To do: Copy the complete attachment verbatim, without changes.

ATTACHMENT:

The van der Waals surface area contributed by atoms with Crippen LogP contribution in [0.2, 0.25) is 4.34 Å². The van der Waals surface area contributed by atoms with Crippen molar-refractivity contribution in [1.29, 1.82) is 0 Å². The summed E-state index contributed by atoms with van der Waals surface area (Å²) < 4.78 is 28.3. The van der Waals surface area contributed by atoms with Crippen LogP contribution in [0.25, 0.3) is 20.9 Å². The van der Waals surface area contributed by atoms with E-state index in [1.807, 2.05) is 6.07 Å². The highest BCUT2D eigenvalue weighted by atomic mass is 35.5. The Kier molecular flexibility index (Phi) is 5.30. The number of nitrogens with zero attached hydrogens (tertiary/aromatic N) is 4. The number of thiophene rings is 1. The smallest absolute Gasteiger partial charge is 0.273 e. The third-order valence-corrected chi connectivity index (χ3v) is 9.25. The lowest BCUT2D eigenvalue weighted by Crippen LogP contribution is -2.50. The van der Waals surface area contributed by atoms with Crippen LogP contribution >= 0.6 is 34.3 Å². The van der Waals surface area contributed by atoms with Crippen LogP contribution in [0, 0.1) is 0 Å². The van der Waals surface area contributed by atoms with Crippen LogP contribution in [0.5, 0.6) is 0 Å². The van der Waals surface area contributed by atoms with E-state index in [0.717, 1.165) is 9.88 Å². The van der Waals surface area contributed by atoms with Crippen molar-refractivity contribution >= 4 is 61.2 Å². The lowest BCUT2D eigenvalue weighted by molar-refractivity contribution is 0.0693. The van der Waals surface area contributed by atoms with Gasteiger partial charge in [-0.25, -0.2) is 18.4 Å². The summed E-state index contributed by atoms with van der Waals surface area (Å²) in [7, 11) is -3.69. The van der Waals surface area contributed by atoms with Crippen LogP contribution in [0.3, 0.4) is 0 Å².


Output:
The van der Waals surface area contributed by atoms with Crippen LogP contribution in [0.2, 0.25) is 4.34 Å². The van der Waals surface area contributed by atoms with Crippen molar-refractivity contribution in [1.29, 1.82) is 0 Å². The summed E-state index contributed by atoms with van der Waals surface area (Å²) < 4.78 is 28.3. The van der Waals surface area contributed by atoms with Crippen LogP contribution in [0.25, 0.3) is 20.9 Å². The van der Waals surface area contributed by atoms with E-state index in [1.807, 2.05) is 6.07 Å². The highest BCUT2D eigenvalue weighted by atomic mass is 35.5. The Kier molecular flexibility index (Phi) is 5.30. The number of nitrogens with zero attached hydrogens (tertiary/aromatic N) is 4. The number of thiophene rings is 1. The smallest absolute Gasteiger partial charge is 0.273 e. The third-order valence-corrected chi connectivity index (χ3v) is 9.25. The lowest BCUT2D eigenvalue weighted by Crippen LogP contribution is -2.50. The van der Waals surface area contributed by atoms with Crippen LogP contribution >= 0.6 is 34.3 Å². The van der Waals surface area contributed by atoms with Crippen LogP contribution in [0, 0.1) is 0 Å². The van der Waals surface area contributed by atoms with Crippen LogP contribution in [0.5, 0.6) is 0 Å². The van der Waals surface area contributed by atoms with E-state index in [0.717, 1.165) is 9.88 Å². The van der Waals surface area contributed by atoms with Crippen molar-refractivity contribution >= 4 is 61.2 Å². The lowest BCUT2D eigenvalue weighted by molar-refractivity contribution is 0.0693. The van der Waals surface area contributed by atoms with Gasteiger partial charge in [-0.25, -0.2) is 18.4 Å². The summed E-state index contributed by atoms with van der Waals surface area (Å²) in [7, 11) is -3.69. The van der Waals surface area contributed by atoms with Crippen LogP contribution in [0.3, 0.4) is 0 Å².